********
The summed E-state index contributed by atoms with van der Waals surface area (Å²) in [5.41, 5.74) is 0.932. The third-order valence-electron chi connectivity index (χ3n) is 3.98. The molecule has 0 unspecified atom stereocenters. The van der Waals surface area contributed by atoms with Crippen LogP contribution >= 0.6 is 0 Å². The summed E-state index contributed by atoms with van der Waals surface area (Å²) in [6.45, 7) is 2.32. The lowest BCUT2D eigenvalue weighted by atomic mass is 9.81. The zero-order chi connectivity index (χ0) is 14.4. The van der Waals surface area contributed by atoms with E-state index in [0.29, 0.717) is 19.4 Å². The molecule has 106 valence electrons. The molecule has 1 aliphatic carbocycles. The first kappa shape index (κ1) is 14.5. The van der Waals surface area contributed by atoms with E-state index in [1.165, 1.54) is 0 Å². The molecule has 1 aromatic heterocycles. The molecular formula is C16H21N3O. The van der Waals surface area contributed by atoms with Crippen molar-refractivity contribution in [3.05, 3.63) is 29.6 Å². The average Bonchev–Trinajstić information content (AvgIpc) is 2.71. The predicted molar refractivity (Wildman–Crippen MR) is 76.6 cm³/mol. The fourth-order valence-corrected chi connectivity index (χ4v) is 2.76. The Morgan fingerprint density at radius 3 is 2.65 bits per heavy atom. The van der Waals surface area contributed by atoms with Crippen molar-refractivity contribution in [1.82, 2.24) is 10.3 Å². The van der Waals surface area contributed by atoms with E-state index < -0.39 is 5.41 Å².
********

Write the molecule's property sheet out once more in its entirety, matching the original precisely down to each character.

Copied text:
The summed E-state index contributed by atoms with van der Waals surface area (Å²) in [5.41, 5.74) is 0.932. The third-order valence-electron chi connectivity index (χ3n) is 3.98. The molecule has 0 unspecified atom stereocenters. The van der Waals surface area contributed by atoms with Crippen LogP contribution >= 0.6 is 0 Å². The summed E-state index contributed by atoms with van der Waals surface area (Å²) in [6.45, 7) is 2.32. The lowest BCUT2D eigenvalue weighted by atomic mass is 9.81. The zero-order chi connectivity index (χ0) is 14.4. The van der Waals surface area contributed by atoms with E-state index in [0.29, 0.717) is 19.4 Å². The molecule has 106 valence electrons. The molecule has 1 aliphatic carbocycles. The first kappa shape index (κ1) is 14.5. The van der Waals surface area contributed by atoms with E-state index in [1.165, 1.54) is 0 Å². The molecule has 1 aromatic heterocycles. The molecular formula is C16H21N3O. The van der Waals surface area contributed by atoms with Crippen molar-refractivity contribution in [3.05, 3.63) is 29.6 Å². The average Bonchev–Trinajstić information content (AvgIpc) is 2.71. The predicted molar refractivity (Wildman–Crippen MR) is 76.6 cm³/mol. The fourth-order valence-corrected chi connectivity index (χ4v) is 2.76. The Morgan fingerprint density at radius 3 is 2.65 bits per heavy atom. The van der Waals surface area contributed by atoms with Crippen molar-refractivity contribution in [1.82, 2.24) is 10.3 Å². The van der Waals surface area contributed by atoms with E-state index < -0.39 is 5.41 Å².